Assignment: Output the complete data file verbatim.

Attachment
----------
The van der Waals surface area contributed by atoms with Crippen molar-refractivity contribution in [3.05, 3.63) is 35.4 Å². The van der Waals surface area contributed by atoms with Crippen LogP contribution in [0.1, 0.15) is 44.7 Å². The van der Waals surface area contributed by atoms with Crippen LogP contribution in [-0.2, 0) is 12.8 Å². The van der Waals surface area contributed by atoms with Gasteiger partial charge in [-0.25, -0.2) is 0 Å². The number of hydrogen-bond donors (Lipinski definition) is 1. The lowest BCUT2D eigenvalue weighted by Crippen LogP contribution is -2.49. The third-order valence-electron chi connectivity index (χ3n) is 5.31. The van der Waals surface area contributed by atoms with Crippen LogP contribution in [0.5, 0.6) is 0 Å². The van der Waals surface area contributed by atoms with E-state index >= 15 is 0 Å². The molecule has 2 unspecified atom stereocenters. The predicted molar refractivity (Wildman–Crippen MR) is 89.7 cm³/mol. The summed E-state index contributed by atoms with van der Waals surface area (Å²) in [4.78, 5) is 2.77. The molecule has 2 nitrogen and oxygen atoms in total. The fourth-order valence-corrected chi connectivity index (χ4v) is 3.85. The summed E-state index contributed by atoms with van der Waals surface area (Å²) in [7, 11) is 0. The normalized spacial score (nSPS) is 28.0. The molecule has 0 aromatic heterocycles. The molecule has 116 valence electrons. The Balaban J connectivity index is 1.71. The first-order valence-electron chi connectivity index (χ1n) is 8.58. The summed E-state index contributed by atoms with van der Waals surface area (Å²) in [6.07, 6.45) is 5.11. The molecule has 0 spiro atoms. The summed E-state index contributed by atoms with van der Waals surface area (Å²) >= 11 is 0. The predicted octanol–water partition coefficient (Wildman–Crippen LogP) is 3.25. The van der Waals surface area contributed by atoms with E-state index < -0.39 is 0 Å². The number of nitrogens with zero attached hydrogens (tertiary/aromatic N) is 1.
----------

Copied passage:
The van der Waals surface area contributed by atoms with Crippen molar-refractivity contribution in [3.05, 3.63) is 35.4 Å². The van der Waals surface area contributed by atoms with Crippen LogP contribution in [0.1, 0.15) is 44.7 Å². The van der Waals surface area contributed by atoms with Crippen LogP contribution in [-0.2, 0) is 12.8 Å². The van der Waals surface area contributed by atoms with Gasteiger partial charge in [-0.25, -0.2) is 0 Å². The number of hydrogen-bond donors (Lipinski definition) is 1. The lowest BCUT2D eigenvalue weighted by Crippen LogP contribution is -2.49. The third-order valence-electron chi connectivity index (χ3n) is 5.31. The van der Waals surface area contributed by atoms with Crippen LogP contribution in [0.5, 0.6) is 0 Å². The van der Waals surface area contributed by atoms with E-state index >= 15 is 0 Å². The molecule has 2 unspecified atom stereocenters. The predicted molar refractivity (Wildman–Crippen MR) is 89.7 cm³/mol. The summed E-state index contributed by atoms with van der Waals surface area (Å²) in [4.78, 5) is 2.77. The molecule has 2 nitrogen and oxygen atoms in total. The fourth-order valence-corrected chi connectivity index (χ4v) is 3.85. The summed E-state index contributed by atoms with van der Waals surface area (Å²) in [7, 11) is 0. The normalized spacial score (nSPS) is 28.0. The molecule has 0 aromatic heterocycles. The molecule has 116 valence electrons. The Balaban J connectivity index is 1.71. The first-order valence-electron chi connectivity index (χ1n) is 8.58. The summed E-state index contributed by atoms with van der Waals surface area (Å²) in [6.07, 6.45) is 5.11. The molecule has 0 spiro atoms. The summed E-state index contributed by atoms with van der Waals surface area (Å²) >= 11 is 0. The predicted octanol–water partition coefficient (Wildman–Crippen LogP) is 3.25. The van der Waals surface area contributed by atoms with E-state index < -0.39 is 0 Å². The number of nitrogens with zero attached hydrogens (tertiary/aromatic N) is 1.